Simply put, Gasol has proven to be a stronger force with Nash on the floor. He's now presented with the opportunity to vary his shots, which has always been the way the versatile forward prefers to play. And that's great for Howard.


Because, as Ramona Shelburne of notes, it leaves Howard to focus on defense:

he ball was moving quickly, the Lakers were scoring freely, and all that dysfunction from the first two months of this season felt as if it were a hundred years ago.

It was, at long last, as Bryant and coach Mike D'Antoni had always envisioned it could be. Nash playmaking for everyone, taking the pressure off Bryant and allowing him to focus on scoring. Howard playing the kind of lights-out defense in the paint that won him three consecutive Defensive Player of the Year awards. Gasol meshing his unique talents as a low-post scorer and passer out of the high post.

Increased offensive output from both Howard and Gasol would be welcomed, but it's not necessarily about the level of their production right now. Rather, the focus is on the manner of it.

With Nash, Gasol is not forced to spend all his time jacking up long-balls. When he's forced to abscond to the perimeter, though, he's become more effective. Being allotted open shots will do that for you.

As for Howard, he is back in his natural mindset—defense. Unlike Gasol, he doesn't need to score to be effective. He's been playing incredible interior defense since Nash's return, leading a charge that held the second-ranked Knicks offense to under 100 points.

Once again, broken-record style, this means everything. Pay no attention to Gasol's continued inefficiency and make nothing of Howard's diminished scoring. Those numbers are going to come.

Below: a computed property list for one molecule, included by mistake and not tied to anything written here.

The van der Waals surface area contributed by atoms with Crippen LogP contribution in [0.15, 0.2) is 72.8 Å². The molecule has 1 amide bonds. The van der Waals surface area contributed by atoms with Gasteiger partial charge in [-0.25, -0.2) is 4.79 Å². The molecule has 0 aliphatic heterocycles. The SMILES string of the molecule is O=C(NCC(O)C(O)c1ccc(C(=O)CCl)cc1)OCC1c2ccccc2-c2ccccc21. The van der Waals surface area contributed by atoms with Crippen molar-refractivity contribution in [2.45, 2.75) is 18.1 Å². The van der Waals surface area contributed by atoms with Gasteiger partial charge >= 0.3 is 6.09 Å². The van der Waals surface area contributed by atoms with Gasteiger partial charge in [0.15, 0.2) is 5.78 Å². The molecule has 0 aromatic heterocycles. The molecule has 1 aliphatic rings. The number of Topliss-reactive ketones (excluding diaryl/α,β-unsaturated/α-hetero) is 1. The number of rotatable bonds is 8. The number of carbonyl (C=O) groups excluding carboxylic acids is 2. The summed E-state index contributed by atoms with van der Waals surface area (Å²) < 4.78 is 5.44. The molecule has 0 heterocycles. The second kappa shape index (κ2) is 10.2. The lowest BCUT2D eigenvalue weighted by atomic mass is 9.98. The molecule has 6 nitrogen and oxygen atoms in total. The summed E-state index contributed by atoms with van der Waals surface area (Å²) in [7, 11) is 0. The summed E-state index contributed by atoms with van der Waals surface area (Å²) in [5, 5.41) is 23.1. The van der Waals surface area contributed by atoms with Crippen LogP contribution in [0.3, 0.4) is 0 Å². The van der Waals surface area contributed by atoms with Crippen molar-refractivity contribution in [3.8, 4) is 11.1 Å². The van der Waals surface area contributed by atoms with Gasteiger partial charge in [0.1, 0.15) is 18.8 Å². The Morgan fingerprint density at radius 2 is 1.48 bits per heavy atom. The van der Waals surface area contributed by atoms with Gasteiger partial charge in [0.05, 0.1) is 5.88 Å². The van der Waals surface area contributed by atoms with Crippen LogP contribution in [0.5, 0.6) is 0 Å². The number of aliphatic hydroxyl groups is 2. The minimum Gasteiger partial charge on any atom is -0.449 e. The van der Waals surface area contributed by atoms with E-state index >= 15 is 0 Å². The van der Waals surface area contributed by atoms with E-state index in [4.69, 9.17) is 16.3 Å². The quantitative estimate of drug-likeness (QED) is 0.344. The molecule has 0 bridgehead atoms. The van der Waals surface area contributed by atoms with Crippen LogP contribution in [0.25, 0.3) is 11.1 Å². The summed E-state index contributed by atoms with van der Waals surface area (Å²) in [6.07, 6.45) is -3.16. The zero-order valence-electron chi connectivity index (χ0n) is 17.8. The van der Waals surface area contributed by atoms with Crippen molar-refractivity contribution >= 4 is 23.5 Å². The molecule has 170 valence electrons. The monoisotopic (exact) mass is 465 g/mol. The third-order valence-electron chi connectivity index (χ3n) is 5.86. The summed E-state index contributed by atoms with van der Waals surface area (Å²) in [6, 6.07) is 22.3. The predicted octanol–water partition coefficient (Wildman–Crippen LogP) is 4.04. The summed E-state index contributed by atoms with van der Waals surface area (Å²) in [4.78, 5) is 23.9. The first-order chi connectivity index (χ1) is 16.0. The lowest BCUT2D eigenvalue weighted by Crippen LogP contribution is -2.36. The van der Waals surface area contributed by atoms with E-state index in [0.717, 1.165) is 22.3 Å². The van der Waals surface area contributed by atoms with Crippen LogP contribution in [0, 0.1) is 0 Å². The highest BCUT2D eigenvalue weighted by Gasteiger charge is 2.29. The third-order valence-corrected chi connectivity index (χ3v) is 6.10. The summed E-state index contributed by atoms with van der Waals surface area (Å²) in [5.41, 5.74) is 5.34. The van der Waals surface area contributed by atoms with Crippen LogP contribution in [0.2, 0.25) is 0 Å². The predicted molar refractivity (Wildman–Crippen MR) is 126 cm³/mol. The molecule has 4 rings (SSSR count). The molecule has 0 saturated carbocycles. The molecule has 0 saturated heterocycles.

Just like Amar'e Stoudemire and Shaquille O'Neal's numbers with the Phoenix Suns did.

I continue to reiterate the need for reflection. Nash has done this before. In 46 games together, Stoudemire and O'Neal combined for 39.2 points during the 2008-09 season. Nash was able to put them in spots to succeed; he was able to balance both of their presences.

And that's going to hold true in Los Angeles; it has already begun to hold true in Hollywood.

Remember, the Lakers were built in a day, but sustained success isn't. The same can be said for progress—unless you play alongside Nash.

In just two games, Nash been able to establish an equilibrium between Gasol and Howard that the Lakers have lacked all season. He has afforded Pau more shots and taken a slew of offensive pressure off Dwight's shoulders.

He's the one who has instilled hope into a pairing that has been bordering on lifeless since the season began.

And it's only going to get better.

"It puts everybody in position to do what they do best," Kobe Bryant had said of Nash's presence after the Lakers win over the Knicks.

More importantly, Nash puts "everyone in position to do what they do best" together.

Gasol and Howard included.


*All stats in this article are accurate as of December 25, 2012.